Anna Buckley / HelloGiggles
Stacy Pratt
April 03, 2017 11:11 am

April is National Poetry Month, and you better believe we’re celebrating. To start, we’ve compiled a list of all the women currently serving as state poet laureates in the United States. Several cities and organizations are represented by poet laureates who are women, like Molly Fisk, who was recently appointed the first poet laureate of Nevada County. As for the Navajo Nation, it’s the only indigenous nation to appoint a poet laureate, and is currently represented by Laura Tohe.

Anna Buckley / HelloGiggles

Forty-three states appoint a poet laureate to represent and encourage poetry, and 19 of them are currently women. We’d love for you to meet them.

1Ernestine Hayes (Alaska)

“Our loved ones. / Those beings who live in the spoken forest. / They are holding everything for us.” — from “The Spoken Forest

2Peggy Caudle Vining (Arkansas)

“The spirit of a mountain mist was host, / Her phantom figure hovered, light as wind, / And I became enchanted by her ghost.” — from “Arkansas, The Natural State

3Dolores Kendrick (District of Columbia)

“The women of plums are sweet and black, / Their flesh moist with tears of joy.” — from “Canticles of a Black Lady

4Diane Raptosh (Idaho)

“…If the blue heart / of time lapped slowly enough, we could watch / mountains grow…” — from “The Forearm Poem

5Shari Wagner (Indiana)

“Stepping on a crack / would break my mother’s back / so I walked to kindergarten / looking down. / In a secret garden / between two shrubs, / I planted teardrops / from a watermelon.” — from “Year of the Rabbit

6Mary Swander (Iowa)

“There she sits and / smiles and smiles / with her hand on / the tiller of the moon.” — from “Letter

7Joyce Sutphen (Minnesota)

“And what was I thinking of when I stopped / thinking about Love? Death, of course—what else / could take Love’s place? What else could hold such force?” — from “At the Moment

8Beth Ann Fennelly (Mississippi)

“…We are / the renters, hoarders of bloated boxes, / foam peanuts. When the Welcome Wagon / of local dogs visits our garbage, / we’re not sure which houses to yell at.” — from “We Are The Renters

9Aliki Barnstone (Missouri)

“When she spoke, a peacock showed off, opened the hundred eyes / of his plumage, turning slowly all-seeing in the orchard…” — from “When We Were Girls in Goshen

10Twyla M. Hansen (Nebraska)

“In the leaden dark, we are utterly alone. As I rub the ridges / on the back of your hand, our love for all things warm / and pulsing crescendos toward dawn.” — from “August 12 in the Nebraska Sand Hills Watching the Perseids Meteor Shower”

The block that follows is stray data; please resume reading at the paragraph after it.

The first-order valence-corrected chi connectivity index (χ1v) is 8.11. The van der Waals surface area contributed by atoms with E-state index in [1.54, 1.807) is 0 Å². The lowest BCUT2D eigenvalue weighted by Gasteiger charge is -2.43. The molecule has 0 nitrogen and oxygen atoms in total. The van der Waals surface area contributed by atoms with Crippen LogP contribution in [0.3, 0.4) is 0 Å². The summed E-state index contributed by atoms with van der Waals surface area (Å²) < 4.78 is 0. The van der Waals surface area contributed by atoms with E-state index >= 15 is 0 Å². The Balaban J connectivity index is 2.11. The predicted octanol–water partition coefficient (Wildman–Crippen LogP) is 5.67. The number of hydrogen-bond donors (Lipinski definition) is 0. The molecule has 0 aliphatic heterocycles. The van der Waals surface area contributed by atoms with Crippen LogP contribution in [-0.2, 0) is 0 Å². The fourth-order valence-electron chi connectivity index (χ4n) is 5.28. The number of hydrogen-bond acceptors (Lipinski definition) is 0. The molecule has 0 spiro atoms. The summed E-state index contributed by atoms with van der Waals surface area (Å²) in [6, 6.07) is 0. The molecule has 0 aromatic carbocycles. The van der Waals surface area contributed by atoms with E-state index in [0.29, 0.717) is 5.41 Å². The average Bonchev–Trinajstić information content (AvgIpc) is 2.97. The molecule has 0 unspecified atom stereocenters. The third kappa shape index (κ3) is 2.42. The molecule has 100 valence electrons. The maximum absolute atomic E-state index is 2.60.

11Alice B. Fogel (New Hampshire)

“Drink, little one. Take what I can give you. / Tonight the whole world prowls / the perimeters of your life.” — from “The Necessity

12Jeanetta Calhoun Mish (Oklahoma)

“How could I have known the north star / whispered a dark secret to the wind— / how could I have known the ghosts heard it, too?” — from “That Summer…

13Elizabeth Woody (Oregon)

“Filled with old lovers, in the clutch of the chair, / you are a bloom of uncombed hair.” — from “Girlfriends

14Tina Cane (Rhode Island)

“a boy in red pants and silvertone chain / from his navel came tumble-dried flames licking his chest of crossbones.” — from “(Souvenir) First Kiss

15Marjory Heath Wentworth (South Carolina)

“Because our history is a knot / we try to unravel, while others / try to tighten it, we tire easily / and fray the cords that bind us.” — from “One River, One Boat

16Lee Ann Roripaugh (South Dakota)

“…she was ushered from one / life through the gate of another, / wreathed in the dubious and illusory / perfume of plucked orchids.” — from “Transplanting

17Margaret Britton Vaughn (Tennessee)

“I’ve got fifty years of Saturday Nights / packed in an old memory. / I’ve been tucking them away for years / in a trunk as big as Tennessee.” — from “Fifty Years of Saturday Nights

18Laurie Ann Guerrero (Texas)

“Perhaps with coffee, / you’d have the little lobe / of my ear sugared as a wedding cookie.” — from “Last Meal: Breakfast Tacos, San Antonio, Tejas

19Karla Huston (Wisconsin)

“My mother wore Love That Red / and when she put it on, I knew / she was going further / than the clothesline / or the edge of our corner lot.” — from “Love That Red

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